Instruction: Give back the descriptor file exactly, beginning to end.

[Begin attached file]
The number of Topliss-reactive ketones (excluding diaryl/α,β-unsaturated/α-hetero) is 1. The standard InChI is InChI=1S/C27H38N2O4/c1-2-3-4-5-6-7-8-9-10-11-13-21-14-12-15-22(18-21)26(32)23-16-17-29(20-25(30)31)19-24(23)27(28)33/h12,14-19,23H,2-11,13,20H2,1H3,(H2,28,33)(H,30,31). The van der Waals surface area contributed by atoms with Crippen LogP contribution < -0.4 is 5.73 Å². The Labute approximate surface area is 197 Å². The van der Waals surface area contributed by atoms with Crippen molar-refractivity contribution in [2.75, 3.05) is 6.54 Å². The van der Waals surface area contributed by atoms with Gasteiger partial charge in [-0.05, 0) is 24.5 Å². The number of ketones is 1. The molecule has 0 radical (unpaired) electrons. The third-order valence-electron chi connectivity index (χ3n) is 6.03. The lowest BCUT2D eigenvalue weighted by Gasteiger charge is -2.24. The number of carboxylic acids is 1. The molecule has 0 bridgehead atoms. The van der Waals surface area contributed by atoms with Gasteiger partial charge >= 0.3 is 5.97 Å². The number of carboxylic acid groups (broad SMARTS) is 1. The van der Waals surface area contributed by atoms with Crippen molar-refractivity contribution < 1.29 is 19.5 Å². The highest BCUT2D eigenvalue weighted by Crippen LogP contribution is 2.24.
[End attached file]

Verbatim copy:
The number of Topliss-reactive ketones (excluding diaryl/α,β-unsaturated/α-hetero) is 1. The standard InChI is InChI=1S/C27H38N2O4/c1-2-3-4-5-6-7-8-9-10-11-13-21-14-12-15-22(18-21)26(32)23-16-17-29(20-25(30)31)19-24(23)27(28)33/h12,14-19,23H,2-11,13,20H2,1H3,(H2,28,33)(H,30,31). The van der Waals surface area contributed by atoms with Crippen LogP contribution < -0.4 is 5.73 Å². The Labute approximate surface area is 197 Å². The van der Waals surface area contributed by atoms with Crippen molar-refractivity contribution in [2.75, 3.05) is 6.54 Å². The van der Waals surface area contributed by atoms with Gasteiger partial charge in [-0.05, 0) is 24.5 Å². The number of ketones is 1. The molecule has 0 radical (unpaired) electrons. The third-order valence-electron chi connectivity index (χ3n) is 6.03. The lowest BCUT2D eigenvalue weighted by Gasteiger charge is -2.24. The number of carboxylic acids is 1. The molecule has 0 bridgehead atoms. The van der Waals surface area contributed by atoms with Gasteiger partial charge >= 0.3 is 5.97 Å². The number of carboxylic acid groups (broad SMARTS) is 1. The van der Waals surface area contributed by atoms with Crippen molar-refractivity contribution < 1.29 is 19.5 Å². The highest BCUT2D eigenvalue weighted by Crippen LogP contribution is 2.24.